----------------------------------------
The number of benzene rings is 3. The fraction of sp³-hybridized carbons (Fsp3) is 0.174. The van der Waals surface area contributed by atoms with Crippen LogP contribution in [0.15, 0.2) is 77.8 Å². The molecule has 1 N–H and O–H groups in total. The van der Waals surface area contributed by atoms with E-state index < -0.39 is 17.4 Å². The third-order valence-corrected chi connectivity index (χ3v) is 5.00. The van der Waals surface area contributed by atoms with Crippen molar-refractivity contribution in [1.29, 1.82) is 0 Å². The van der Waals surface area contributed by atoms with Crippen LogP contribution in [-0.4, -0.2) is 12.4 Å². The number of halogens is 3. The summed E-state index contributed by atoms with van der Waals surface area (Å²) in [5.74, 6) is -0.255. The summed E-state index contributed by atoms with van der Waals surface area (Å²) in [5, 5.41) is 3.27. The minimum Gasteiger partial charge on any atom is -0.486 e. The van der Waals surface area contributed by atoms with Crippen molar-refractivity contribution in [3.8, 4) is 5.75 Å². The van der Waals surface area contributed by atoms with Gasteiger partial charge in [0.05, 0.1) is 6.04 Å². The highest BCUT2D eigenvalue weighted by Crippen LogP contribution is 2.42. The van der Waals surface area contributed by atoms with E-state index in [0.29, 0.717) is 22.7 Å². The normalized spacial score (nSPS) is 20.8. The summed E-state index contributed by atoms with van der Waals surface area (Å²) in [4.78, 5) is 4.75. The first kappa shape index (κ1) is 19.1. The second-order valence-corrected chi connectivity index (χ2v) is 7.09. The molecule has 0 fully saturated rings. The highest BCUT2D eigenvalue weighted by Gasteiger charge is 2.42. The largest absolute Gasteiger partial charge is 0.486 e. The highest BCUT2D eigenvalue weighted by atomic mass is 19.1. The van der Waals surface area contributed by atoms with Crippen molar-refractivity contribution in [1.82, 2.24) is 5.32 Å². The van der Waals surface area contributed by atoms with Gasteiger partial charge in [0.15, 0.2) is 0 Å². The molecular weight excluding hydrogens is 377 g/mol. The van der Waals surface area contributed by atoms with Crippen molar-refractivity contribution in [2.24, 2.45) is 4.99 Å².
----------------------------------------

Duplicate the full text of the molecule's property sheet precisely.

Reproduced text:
The number of benzene rings is 3. The fraction of sp³-hybridized carbons (Fsp3) is 0.174. The van der Waals surface area contributed by atoms with Crippen LogP contribution in [0.15, 0.2) is 77.8 Å². The molecule has 1 N–H and O–H groups in total. The van der Waals surface area contributed by atoms with E-state index < -0.39 is 17.4 Å². The third-order valence-corrected chi connectivity index (χ3v) is 5.00. The van der Waals surface area contributed by atoms with Crippen molar-refractivity contribution in [1.29, 1.82) is 0 Å². The van der Waals surface area contributed by atoms with Crippen LogP contribution in [-0.4, -0.2) is 12.4 Å². The number of halogens is 3. The summed E-state index contributed by atoms with van der Waals surface area (Å²) in [5.74, 6) is -0.255. The summed E-state index contributed by atoms with van der Waals surface area (Å²) in [5, 5.41) is 3.27. The minimum Gasteiger partial charge on any atom is -0.486 e. The van der Waals surface area contributed by atoms with Crippen molar-refractivity contribution in [3.8, 4) is 5.75 Å². The van der Waals surface area contributed by atoms with Gasteiger partial charge in [0.05, 0.1) is 6.04 Å². The highest BCUT2D eigenvalue weighted by Crippen LogP contribution is 2.42. The van der Waals surface area contributed by atoms with E-state index in [0.29, 0.717) is 22.7 Å². The normalized spacial score (nSPS) is 20.8. The summed E-state index contributed by atoms with van der Waals surface area (Å²) in [4.78, 5) is 4.75. The first kappa shape index (κ1) is 19.1. The second-order valence-corrected chi connectivity index (χ2v) is 7.09. The molecule has 0 fully saturated rings. The highest BCUT2D eigenvalue weighted by Gasteiger charge is 2.42. The largest absolute Gasteiger partial charge is 0.486 e. The highest BCUT2D eigenvalue weighted by atomic mass is 19.1. The van der Waals surface area contributed by atoms with Crippen molar-refractivity contribution in [1.82, 2.24) is 5.32 Å². The van der Waals surface area contributed by atoms with Gasteiger partial charge in [0.15, 0.2) is 0 Å². The molecular weight excluding hydrogens is 377 g/mol. The van der Waals surface area contributed by atoms with Crippen molar-refractivity contribution in [2.24, 2.45) is 4.99 Å².